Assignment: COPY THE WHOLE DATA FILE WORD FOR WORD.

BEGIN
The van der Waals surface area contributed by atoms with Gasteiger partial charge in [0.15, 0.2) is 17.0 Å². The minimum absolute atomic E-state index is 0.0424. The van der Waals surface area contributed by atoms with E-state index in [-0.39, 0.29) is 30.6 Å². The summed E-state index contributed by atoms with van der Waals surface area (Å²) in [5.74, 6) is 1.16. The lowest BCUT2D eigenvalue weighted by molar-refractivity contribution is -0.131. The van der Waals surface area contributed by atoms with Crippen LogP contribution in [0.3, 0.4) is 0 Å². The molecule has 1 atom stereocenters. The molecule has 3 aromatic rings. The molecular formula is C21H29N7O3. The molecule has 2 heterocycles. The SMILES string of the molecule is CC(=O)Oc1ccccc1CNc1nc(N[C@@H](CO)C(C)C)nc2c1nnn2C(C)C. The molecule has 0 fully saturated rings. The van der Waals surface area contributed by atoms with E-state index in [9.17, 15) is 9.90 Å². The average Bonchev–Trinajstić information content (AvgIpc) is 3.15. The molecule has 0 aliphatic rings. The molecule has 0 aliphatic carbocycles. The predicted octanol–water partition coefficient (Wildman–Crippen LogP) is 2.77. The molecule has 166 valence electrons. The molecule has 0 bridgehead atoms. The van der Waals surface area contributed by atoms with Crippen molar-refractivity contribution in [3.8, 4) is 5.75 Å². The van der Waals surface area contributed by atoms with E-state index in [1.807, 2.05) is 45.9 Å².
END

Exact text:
The van der Waals surface area contributed by atoms with Gasteiger partial charge in [0.15, 0.2) is 17.0 Å². The minimum absolute atomic E-state index is 0.0424. The van der Waals surface area contributed by atoms with E-state index in [-0.39, 0.29) is 30.6 Å². The summed E-state index contributed by atoms with van der Waals surface area (Å²) in [5.74, 6) is 1.16. The lowest BCUT2D eigenvalue weighted by molar-refractivity contribution is -0.131. The van der Waals surface area contributed by atoms with Crippen LogP contribution in [0.3, 0.4) is 0 Å². The molecule has 1 atom stereocenters. The molecule has 3 aromatic rings. The molecular formula is C21H29N7O3. The molecule has 2 heterocycles. The SMILES string of the molecule is CC(=O)Oc1ccccc1CNc1nc(N[C@@H](CO)C(C)C)nc2c1nnn2C(C)C. The molecule has 0 fully saturated rings. The van der Waals surface area contributed by atoms with E-state index in [9.17, 15) is 9.90 Å². The average Bonchev–Trinajstić information content (AvgIpc) is 3.15. The molecule has 0 aliphatic rings. The molecule has 0 aliphatic carbocycles. The predicted octanol–water partition coefficient (Wildman–Crippen LogP) is 2.77. The molecule has 166 valence electrons. The molecule has 0 bridgehead atoms. The van der Waals surface area contributed by atoms with Crippen molar-refractivity contribution in [3.8, 4) is 5.75 Å². The van der Waals surface area contributed by atoms with E-state index in [1.807, 2.05) is 45.9 Å².